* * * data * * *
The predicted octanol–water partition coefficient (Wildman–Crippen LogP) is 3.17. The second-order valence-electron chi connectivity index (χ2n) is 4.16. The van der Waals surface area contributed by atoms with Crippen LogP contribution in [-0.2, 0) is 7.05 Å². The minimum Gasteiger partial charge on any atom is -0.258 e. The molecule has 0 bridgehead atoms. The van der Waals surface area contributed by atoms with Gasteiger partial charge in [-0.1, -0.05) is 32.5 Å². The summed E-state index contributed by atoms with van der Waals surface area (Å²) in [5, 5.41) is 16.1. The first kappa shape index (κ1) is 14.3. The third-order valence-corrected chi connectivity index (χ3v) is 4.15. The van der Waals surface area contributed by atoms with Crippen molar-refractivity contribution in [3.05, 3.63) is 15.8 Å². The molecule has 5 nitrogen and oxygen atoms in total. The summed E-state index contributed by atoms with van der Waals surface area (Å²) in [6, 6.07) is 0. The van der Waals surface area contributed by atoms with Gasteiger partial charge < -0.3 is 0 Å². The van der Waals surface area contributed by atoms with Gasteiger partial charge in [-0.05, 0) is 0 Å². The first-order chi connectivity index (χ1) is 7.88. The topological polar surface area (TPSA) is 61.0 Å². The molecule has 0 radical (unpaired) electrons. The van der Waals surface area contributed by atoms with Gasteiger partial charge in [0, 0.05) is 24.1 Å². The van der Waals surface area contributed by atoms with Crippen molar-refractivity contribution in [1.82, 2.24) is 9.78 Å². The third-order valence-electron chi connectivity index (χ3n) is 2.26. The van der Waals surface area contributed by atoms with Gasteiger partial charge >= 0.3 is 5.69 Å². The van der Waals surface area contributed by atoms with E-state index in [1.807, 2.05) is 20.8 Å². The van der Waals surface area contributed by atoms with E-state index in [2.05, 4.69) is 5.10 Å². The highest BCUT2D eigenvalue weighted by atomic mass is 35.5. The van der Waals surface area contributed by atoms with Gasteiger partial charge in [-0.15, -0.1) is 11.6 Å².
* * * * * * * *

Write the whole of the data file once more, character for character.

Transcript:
The predicted octanol–water partition coefficient (Wildman–Crippen LogP) is 3.17. The second-order valence-electron chi connectivity index (χ2n) is 4.16. The van der Waals surface area contributed by atoms with Crippen LogP contribution in [-0.2, 0) is 7.05 Å². The minimum Gasteiger partial charge on any atom is -0.258 e. The molecule has 0 bridgehead atoms. The van der Waals surface area contributed by atoms with Gasteiger partial charge in [-0.1, -0.05) is 32.5 Å². The summed E-state index contributed by atoms with van der Waals surface area (Å²) in [5, 5.41) is 16.1. The first kappa shape index (κ1) is 14.3. The third-order valence-corrected chi connectivity index (χ3v) is 4.15. The van der Waals surface area contributed by atoms with Crippen molar-refractivity contribution in [3.05, 3.63) is 15.8 Å². The molecule has 5 nitrogen and oxygen atoms in total. The summed E-state index contributed by atoms with van der Waals surface area (Å²) in [6, 6.07) is 0. The van der Waals surface area contributed by atoms with Gasteiger partial charge < -0.3 is 0 Å². The van der Waals surface area contributed by atoms with Gasteiger partial charge in [-0.05, 0) is 0 Å². The first-order chi connectivity index (χ1) is 7.88. The topological polar surface area (TPSA) is 61.0 Å². The molecule has 0 radical (unpaired) electrons. The van der Waals surface area contributed by atoms with Gasteiger partial charge in [0, 0.05) is 24.1 Å². The van der Waals surface area contributed by atoms with Crippen molar-refractivity contribution in [1.82, 2.24) is 9.78 Å². The third-order valence-electron chi connectivity index (χ3n) is 2.26. The van der Waals surface area contributed by atoms with Gasteiger partial charge >= 0.3 is 5.69 Å². The van der Waals surface area contributed by atoms with E-state index in [1.807, 2.05) is 20.8 Å². The van der Waals surface area contributed by atoms with E-state index in [2.05, 4.69) is 5.10 Å². The highest BCUT2D eigenvalue weighted by atomic mass is 35.5. The van der Waals surface area contributed by atoms with Gasteiger partial charge in [-0.15, -0.1) is 11.6 Å².